A new report from the Robin Hood Tax campaign shows that Britain's banks will not have repaid the cost of the financial crisis until 2026. As reported by The Guardian, The Independent and The Scotsman, it calls for further taxes to be imposed on the financial sector, demonstrating that the banks’ contributions to the Treasury are dwarfed by increased government debt as a result of the crisis.
The report draws on research from the International Monetary Fund, which estimated the cost of government debt arising from the crisis to be £737bn. It would take 18 years from 2008 onwards to repay that sum, based on the £203bn tax taken from the financial sector in the five years leading up to 2007.
Max Lawson, a spokesperson for the campaign, said "These figures nail once and for all the myth that the City of London is some sort of goose laying golden eggs for the taxpayer. The contribution banks make in boom years is dwarfed by the cost they impose on us all when things go wrong. It is time our politicians brought big banks to heel and made them pay their fair share. Even the IMF says the financial sector is under-taxed."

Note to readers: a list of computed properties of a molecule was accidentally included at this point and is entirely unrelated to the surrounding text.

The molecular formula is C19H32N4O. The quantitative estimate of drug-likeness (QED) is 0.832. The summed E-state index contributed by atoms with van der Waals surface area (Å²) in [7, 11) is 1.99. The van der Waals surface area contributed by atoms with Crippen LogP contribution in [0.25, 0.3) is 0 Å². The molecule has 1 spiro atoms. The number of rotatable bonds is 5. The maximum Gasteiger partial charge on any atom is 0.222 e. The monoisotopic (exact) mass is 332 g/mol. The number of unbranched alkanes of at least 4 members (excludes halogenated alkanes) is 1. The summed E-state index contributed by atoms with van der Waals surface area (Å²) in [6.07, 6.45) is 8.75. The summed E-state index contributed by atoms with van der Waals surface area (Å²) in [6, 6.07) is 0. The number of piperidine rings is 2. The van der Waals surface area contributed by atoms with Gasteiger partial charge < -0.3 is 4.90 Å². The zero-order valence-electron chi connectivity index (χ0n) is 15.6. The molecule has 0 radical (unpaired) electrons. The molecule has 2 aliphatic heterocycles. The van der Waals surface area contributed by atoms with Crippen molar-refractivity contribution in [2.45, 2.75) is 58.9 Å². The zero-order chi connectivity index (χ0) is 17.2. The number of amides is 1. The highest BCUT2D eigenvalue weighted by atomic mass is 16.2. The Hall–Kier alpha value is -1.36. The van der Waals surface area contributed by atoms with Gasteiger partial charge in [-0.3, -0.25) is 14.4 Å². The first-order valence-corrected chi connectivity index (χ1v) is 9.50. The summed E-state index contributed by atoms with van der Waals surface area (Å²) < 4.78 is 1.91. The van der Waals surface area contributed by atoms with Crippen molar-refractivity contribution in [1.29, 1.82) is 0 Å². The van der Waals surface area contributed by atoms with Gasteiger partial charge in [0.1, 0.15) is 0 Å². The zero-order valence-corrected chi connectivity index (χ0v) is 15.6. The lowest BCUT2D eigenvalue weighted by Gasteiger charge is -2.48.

The campaign is asking for an extra £20bn of taxes on financial institutions, and favours a Financial Transaction Tax of 0.05% on stocks, shares, bonds, currency and derivatives. Globally, the tax could raise as much as £250bn a year, with the money being used to help fight poverty and climate change in the UK and overseas.
The report highlights existing shares transaction taxes around the world, which in the UK raise £3bn a year without a detrimental effect on the economy. It also questions claims that the tax would force banks and other financial institutions to move overseas, following reports in the Financial Times that such threats were ‘of questionable credibility’. Lawson said: "Politicians should call bankers' bluff - are they really going to give up a £100bn subsidy to avoid a £20bn tax?
“This tax is an idea whose time has come. The public should not pay the price of the reckless profiteering that was allowed to pass for productive activity in the trading rooms of the City.”